Another thing I don't like is how they decided to "encode" their batteries. I'm sure there's some advantage to it, most likely safety to ensure you're using a genuine Canon battery they can quality control, but how it's affected me is that now buying an aftermarket battery means that you won't get a read-out of how much power you have left while using them. Not a huge deal, but it is kind of annoying. I like to have spare batteries, but at almost $60 a pop, no way I can afford to have a genuine Canon one. So I'll have to live with one made by a 3rd party and not knowing how much power is left in it if I have to use it... It also means the Canon charger will refuse to charge these batteries, so the 3rd party charger will be required to charge up these 3rd party batteries...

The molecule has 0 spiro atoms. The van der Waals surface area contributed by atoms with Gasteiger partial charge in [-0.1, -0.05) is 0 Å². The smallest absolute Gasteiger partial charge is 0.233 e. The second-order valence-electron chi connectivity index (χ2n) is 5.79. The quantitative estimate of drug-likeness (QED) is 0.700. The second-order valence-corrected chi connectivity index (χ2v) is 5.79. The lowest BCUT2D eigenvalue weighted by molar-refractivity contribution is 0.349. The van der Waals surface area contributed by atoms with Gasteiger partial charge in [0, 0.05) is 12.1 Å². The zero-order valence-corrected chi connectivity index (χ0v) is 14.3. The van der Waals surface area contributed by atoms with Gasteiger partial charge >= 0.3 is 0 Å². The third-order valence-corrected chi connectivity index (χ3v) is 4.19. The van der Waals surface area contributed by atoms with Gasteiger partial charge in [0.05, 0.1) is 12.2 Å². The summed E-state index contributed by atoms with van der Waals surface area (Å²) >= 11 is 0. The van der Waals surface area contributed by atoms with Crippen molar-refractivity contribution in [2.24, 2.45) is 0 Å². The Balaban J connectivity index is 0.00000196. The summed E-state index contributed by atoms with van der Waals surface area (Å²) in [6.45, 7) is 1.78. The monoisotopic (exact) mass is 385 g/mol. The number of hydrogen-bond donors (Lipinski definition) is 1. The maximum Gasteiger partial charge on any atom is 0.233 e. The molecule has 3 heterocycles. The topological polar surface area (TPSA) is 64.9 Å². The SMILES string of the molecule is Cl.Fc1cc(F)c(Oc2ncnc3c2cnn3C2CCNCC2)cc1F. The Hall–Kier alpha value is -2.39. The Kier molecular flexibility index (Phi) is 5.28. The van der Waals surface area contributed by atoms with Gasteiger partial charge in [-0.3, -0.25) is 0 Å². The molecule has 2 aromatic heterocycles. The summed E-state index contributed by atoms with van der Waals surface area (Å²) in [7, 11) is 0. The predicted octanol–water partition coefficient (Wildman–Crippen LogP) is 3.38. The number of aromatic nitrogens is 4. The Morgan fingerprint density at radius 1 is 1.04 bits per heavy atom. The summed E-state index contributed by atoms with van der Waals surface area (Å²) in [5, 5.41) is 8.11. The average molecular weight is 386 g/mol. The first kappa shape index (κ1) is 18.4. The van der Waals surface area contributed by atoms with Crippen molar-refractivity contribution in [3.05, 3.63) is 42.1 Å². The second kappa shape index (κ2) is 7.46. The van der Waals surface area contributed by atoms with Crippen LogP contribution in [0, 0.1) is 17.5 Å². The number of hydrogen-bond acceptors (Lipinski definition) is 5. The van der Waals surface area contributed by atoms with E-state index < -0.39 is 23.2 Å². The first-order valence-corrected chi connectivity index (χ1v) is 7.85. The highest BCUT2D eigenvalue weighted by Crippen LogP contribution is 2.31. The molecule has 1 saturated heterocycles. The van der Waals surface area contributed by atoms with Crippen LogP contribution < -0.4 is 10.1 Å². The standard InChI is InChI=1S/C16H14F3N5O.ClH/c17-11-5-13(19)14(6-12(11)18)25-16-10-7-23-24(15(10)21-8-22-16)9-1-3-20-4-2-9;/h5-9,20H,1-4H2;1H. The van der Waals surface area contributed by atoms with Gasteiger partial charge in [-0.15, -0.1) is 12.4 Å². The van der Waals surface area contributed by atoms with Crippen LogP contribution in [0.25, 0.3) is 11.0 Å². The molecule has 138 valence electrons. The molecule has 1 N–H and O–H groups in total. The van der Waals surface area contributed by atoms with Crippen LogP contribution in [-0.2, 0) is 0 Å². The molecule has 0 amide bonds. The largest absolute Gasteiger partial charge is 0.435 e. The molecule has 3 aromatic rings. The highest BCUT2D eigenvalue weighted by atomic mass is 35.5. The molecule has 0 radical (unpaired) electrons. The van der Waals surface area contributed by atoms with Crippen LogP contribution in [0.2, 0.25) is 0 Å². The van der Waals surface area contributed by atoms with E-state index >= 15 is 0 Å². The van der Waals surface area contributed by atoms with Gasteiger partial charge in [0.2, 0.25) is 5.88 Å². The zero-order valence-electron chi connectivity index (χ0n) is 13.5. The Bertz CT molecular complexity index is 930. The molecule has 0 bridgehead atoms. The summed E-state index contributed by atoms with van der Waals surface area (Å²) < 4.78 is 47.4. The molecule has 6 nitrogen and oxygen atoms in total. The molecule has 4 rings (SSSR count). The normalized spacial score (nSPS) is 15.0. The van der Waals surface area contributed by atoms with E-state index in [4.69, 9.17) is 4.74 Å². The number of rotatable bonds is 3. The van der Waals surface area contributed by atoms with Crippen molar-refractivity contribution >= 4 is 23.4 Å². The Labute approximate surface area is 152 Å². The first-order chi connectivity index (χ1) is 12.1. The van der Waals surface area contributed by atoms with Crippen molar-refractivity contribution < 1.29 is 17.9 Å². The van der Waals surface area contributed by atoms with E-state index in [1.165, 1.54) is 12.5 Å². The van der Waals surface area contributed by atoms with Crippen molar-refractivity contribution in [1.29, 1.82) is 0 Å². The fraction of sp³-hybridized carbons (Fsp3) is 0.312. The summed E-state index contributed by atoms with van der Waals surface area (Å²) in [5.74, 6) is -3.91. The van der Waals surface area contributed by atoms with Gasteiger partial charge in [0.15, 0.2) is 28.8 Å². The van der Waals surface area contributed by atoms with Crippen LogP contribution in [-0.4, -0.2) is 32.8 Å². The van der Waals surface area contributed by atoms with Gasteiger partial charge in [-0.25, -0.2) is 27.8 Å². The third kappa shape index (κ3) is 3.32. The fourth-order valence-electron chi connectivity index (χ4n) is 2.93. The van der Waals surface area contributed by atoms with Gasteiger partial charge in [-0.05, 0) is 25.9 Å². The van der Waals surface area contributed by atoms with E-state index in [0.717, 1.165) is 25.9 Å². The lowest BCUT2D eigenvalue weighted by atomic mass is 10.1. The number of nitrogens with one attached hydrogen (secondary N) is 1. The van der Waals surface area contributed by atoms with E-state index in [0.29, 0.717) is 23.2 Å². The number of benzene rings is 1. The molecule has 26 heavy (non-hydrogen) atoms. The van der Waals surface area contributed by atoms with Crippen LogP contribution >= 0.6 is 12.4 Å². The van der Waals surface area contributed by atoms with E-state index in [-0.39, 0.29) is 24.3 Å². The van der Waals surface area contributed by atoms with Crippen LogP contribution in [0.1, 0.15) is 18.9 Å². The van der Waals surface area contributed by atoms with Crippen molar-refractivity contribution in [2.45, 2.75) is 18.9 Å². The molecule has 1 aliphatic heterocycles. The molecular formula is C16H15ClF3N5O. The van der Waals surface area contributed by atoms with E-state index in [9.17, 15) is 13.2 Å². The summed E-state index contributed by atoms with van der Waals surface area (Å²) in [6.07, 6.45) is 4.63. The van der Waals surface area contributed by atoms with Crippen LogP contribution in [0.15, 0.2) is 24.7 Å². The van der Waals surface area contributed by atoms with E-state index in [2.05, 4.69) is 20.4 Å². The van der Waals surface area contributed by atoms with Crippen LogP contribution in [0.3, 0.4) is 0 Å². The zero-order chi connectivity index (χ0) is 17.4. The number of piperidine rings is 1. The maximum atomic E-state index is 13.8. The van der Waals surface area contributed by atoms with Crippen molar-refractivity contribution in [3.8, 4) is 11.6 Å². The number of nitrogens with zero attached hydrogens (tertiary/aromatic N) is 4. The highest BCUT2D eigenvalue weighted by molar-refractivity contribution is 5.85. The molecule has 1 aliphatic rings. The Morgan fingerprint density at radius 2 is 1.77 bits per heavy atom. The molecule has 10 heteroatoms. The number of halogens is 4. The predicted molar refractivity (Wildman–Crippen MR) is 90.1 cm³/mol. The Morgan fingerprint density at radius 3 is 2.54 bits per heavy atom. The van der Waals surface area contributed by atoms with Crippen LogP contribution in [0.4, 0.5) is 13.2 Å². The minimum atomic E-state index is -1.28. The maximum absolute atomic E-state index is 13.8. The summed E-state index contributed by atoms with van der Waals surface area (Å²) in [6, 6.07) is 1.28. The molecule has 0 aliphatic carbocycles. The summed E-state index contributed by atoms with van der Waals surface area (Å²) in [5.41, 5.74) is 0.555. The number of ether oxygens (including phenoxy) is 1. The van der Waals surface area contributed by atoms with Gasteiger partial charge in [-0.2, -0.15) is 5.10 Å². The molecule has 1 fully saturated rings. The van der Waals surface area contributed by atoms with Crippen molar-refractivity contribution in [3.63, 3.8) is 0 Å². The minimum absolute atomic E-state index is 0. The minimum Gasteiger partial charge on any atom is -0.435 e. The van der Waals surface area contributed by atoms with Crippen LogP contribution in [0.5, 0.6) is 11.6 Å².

The T#i line is what they call a "pro-sumer" line, which is basically between a consumer line camera like a very basic DSLR and a professional DSLR camera, thus the term "pro-sumer." Typically what this meant is an DSLR with an APS-C sized sensor, decent resolution, and some hand-me-down professional features of pro-grade cameras from a few years ago. For this reason, sometimes it's not worth upgrading from one of these cameras to the next until at least a few generations have past (meaning if you have a T5i, it's not really a giant leap forward to upgrade to a T6i). However, the T7i is somewhat different. When I was doing research on what features it has and what it is missing compared to the pro-grade DSLRs that are considered "current" right now, I was surprised to find very little. The main differences really is that the pro-grade cameras have the LCD display on the top that would display all of your relevant camera settings, and then a few of them would also sport a full-frame sensor. Other than that, the differences are very minor. Something like maybe 1 or 2 frames less in burst mode or something like that. Nothing that would really jump out at you and make you regret not stepping up to the professional grade equivalent (Think it would be the 77D?). It actually has pretty much all of the big features of even their current pro-grade DSLRs, making the T7i probably one of the best prosumer DSLRs to buy.